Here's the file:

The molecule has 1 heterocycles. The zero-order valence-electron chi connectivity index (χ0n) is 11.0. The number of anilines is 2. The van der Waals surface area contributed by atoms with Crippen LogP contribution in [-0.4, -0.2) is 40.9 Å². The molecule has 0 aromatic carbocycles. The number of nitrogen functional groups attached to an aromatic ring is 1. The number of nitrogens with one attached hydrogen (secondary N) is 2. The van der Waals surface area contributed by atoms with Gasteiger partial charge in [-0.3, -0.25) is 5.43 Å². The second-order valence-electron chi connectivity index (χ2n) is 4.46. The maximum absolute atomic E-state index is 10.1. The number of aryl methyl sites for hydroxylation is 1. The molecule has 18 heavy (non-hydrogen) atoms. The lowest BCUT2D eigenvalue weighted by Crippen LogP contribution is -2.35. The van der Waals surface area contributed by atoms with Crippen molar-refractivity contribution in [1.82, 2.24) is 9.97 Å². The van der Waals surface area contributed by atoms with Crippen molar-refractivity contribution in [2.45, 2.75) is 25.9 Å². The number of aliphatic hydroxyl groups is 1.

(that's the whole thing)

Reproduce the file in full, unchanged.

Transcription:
The molecule has 1 heterocycles. The zero-order valence-electron chi connectivity index (χ0n) is 11.0. The number of anilines is 2. The van der Waals surface area contributed by atoms with Crippen LogP contribution in [-0.4, -0.2) is 40.9 Å². The molecule has 0 aromatic carbocycles. The number of nitrogen functional groups attached to an aromatic ring is 1. The number of nitrogens with one attached hydrogen (secondary N) is 2. The van der Waals surface area contributed by atoms with Gasteiger partial charge in [-0.3, -0.25) is 5.43 Å². The second-order valence-electron chi connectivity index (χ2n) is 4.46. The maximum absolute atomic E-state index is 10.1. The number of aryl methyl sites for hydroxylation is 1. The molecule has 18 heavy (non-hydrogen) atoms. The lowest BCUT2D eigenvalue weighted by Crippen LogP contribution is -2.35. The van der Waals surface area contributed by atoms with Crippen molar-refractivity contribution in [1.82, 2.24) is 9.97 Å². The van der Waals surface area contributed by atoms with Crippen molar-refractivity contribution in [2.45, 2.75) is 25.9 Å². The number of aliphatic hydroxyl groups is 1.